Nationalist and far-right parties rally in Milan ahead of EU vote

AfD leader Jörg Meuthen and France's Marine Le Pen were among those rallying in Italy in support of Matteo Salvini's new alliance of Europe's nationalist parties ahead of the EU elections. Austria's FPÖ stayed away.

Nationalist and far-right parties from across Europe took part in the rally in the northern Italian city of Milan on Saturday. 

Austria's Freedom Party (FPÖ) canceled its participation at the rally as Vice Chancellor Heinz-Christian Strache stepped down over a corruption scandal.

However, Alternative for Germany's (AfD) Jörg Meuthen (photo) confirmed his support for the FPÖ. "The FPÖ is our close partner," Meuthen said at the rally. He added that he would not "stab the FPÖ in the back" due to what he called a "singular issue."

Strache resigned after a secretly filmed video from 2017 appeared to show him offering someone posing as the niece of a Russian oligarch government contracts in return for political backing.

French predictions

Far-right populist parties will "pass from 8th place to third or second" in next week's European Parliament elections, France's Marine Le Pen predicted in Milan on Saturday.

The leader of France's Islamophobic National Rally movement took part in a rally by 12 European nationalist parties in Milan, organized by Italian Deputy Prime Minister Matteo Salvini, who is also the leader of the anti-immigrant League Party.

Le Pen said she believes the Europe of Nations and Freedom parliamentary group "will perform a historic feat" in the May 23-26 vote and break the dominance of the two traditional center-right and center-left political groups in the European Parliament.

"Five years ago we were isolated, but today, with our allies, we will finally be in a position to change this Europe," she said.

The French politician said a "super faction" she wants to form with the other European far-righters in the next Parliament could alter the structure of the European Union for the "first time in decades."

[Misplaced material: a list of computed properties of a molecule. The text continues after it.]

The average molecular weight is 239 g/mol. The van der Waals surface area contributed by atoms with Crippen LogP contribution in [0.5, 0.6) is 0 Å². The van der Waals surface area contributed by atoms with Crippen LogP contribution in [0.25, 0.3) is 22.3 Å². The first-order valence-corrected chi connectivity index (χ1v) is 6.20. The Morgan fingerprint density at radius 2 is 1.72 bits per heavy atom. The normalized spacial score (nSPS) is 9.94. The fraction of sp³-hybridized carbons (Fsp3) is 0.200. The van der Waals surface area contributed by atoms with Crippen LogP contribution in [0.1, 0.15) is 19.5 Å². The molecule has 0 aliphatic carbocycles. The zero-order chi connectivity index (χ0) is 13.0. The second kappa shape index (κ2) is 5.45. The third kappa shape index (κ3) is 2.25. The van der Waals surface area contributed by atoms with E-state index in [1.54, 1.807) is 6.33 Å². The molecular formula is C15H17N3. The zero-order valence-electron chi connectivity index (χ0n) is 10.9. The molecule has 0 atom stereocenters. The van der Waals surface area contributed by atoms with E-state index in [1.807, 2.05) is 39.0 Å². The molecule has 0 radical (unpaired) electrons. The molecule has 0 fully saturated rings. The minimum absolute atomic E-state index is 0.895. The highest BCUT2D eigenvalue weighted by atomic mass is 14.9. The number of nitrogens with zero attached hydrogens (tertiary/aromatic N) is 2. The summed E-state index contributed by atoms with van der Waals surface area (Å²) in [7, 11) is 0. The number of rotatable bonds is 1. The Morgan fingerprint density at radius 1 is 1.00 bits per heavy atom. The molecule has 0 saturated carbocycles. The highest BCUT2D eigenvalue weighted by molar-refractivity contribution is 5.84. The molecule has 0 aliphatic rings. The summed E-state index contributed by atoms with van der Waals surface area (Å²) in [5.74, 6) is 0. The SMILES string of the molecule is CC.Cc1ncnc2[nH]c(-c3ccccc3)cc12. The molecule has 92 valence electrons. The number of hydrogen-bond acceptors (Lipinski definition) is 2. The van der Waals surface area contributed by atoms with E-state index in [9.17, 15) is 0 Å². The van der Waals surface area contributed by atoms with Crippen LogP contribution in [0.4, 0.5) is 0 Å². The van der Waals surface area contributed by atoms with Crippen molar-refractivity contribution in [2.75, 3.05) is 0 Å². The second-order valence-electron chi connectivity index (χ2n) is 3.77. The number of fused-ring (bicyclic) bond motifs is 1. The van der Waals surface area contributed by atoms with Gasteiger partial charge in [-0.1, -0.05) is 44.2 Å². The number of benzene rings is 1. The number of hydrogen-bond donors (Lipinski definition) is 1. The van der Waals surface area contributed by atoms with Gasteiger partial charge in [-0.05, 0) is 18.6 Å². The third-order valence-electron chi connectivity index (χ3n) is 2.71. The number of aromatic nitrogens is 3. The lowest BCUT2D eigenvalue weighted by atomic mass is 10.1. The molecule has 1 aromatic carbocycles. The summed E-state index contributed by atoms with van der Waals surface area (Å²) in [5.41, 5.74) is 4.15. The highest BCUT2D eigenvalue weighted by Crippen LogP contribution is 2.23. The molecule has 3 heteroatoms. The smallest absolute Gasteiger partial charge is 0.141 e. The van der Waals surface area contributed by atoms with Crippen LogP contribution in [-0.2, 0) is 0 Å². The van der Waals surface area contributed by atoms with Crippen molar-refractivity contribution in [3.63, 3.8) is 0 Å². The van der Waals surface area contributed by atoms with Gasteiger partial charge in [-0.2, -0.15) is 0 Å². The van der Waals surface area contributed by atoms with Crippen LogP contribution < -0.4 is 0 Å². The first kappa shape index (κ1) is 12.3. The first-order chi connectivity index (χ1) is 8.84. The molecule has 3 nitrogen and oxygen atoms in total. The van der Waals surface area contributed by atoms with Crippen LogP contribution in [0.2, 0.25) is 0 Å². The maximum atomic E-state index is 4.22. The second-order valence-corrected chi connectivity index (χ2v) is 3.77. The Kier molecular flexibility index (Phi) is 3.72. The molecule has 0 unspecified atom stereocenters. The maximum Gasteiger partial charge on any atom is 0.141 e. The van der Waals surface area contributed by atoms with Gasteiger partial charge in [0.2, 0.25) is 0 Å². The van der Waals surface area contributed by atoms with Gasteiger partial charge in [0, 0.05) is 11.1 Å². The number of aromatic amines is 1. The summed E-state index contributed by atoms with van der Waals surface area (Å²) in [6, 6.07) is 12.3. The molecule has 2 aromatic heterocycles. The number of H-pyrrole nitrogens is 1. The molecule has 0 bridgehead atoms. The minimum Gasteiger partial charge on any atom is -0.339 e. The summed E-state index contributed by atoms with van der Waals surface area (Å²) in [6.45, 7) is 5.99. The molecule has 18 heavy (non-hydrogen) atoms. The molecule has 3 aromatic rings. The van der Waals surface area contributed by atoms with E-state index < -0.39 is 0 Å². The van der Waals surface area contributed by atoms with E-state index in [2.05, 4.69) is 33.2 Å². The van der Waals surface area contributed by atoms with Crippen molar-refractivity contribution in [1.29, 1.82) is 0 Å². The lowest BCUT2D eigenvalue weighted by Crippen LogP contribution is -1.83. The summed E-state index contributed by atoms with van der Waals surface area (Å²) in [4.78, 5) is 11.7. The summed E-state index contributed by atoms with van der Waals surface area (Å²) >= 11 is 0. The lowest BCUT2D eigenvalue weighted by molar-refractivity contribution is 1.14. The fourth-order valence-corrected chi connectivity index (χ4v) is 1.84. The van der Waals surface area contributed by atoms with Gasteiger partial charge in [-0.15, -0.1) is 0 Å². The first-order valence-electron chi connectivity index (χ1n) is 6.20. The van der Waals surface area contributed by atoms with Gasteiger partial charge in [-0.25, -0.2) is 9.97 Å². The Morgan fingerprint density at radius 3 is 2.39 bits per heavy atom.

Salvini and Le Pen were joined by Meuthen and the Dutch Freedom Party's Geert Wilders, among others.

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Hungary and Poland absent

Notably absent from the rally was Hungarian Prime Minister Viktor Orban's Fidesz party and Poland's governing PiS (Law and Justice party).

Orban has voiced admiration for Salvini and promised "cooperation" after the vote, but refuses an alliance with Le Pen.

Female faces of Europe's right-wing populists

France: Marine Le Pen

Marine Le Pen has led France's far-right populist National Rally party, formerly known as the National Front, since 2011. Le Pen has tried to soften her party's far-right image, going as far as to expel her own father — the party's founder — from the party after he referred to Nazi gas chambers as "a point of detail of the history of World War II."

Female faces of Europe's right-wing populists

Germany: Frauke Petry

Frauke Petry's anti-Muslim and anti-immigrant policies helped the far-right Alternative for Germany (AfD) enter the German parliament in 2017. She quit as leader of the AfD in September, 2017, due to what she said were extremist statements by other party leaders preventing "constructive opposition." She now sits as an independent in both the national and regional Saxony parliament in Germany.

Female faces of Europe's right-wing populists

Germany: Alice Weidel

Alice Weidel has been co-chair of the AfD since October, 2017 following Petry's departure. A 2013 email revealed Weidel describing Germany as being "overrun by culturally foreign people such as Arabs, Sinti and Roma." The email also described the government as "pigs" who were "puppets of WWII allies." Weidel's party opposes same-sex marriage, but she in a same-sex partnership herself.

Female faces of Europe's right-wing populists

Poland: Beata Szydlo

Beata Szydlo is the Deputy Prime Minister of Poland and vice chairman of the right-wing populist Law and Justice party (PiS) that holds the majority in the parliament. The party is strongly against EU migrant quotas and in 2017, then-Prime Minister Szydlo came under fire for seemingly using an appearance at former Auschwitz-Birkenau Nazi German death camp to highlight her anti-migrant policies.

Female faces of Europe's right-wing populists

Norway: Siv Jensen

Siv Jensen leads Norway's Progress party, which is a part of the center-right government coalition. She promotes individual rights and freedoms, and has listed former British Conservative Party Prime Minister Margaret Thatcher among her political heroes. Jensen is an outspoken supporter of Israel, and has called to move the Norwegian embassy from Tel Aviv to Jerusalem.

Female faces of Europe's right-wing populists

Italy: Giorgia Meloni

Co-founder and leader of the national conservative Brothers of Italy party, Giorgia Meloni has a long history in far-right politics. She joined the Youth Front, the youth-wing of the neo-fascist Italian Social Movement, at age 15. From May 2008 to November 2011 Meloni was minister of youth under Silvio Berlusconi. Her party is currently in the center-right coalition that's in power in Italy.

Pia Kjaersgaard

Female faces of Europe's right-wing populists

Denmark: Pia Kjaersgaard

Pia Kjaersgaard is co-founder of the far-right Danish People's Party, which she led from 1995 to 2012. She is known for her strong anti-multiculturalism and immigration views. Her main interests are stemming immigration into Denmark and care for the elderly. In 2003, she lost a libel suit in the Danish Supreme Court against anti-EU activist Karen Sunds who had said Kjaersgaard's views were racist.

mm,jm/sms (AFP, dpa, Reuters)

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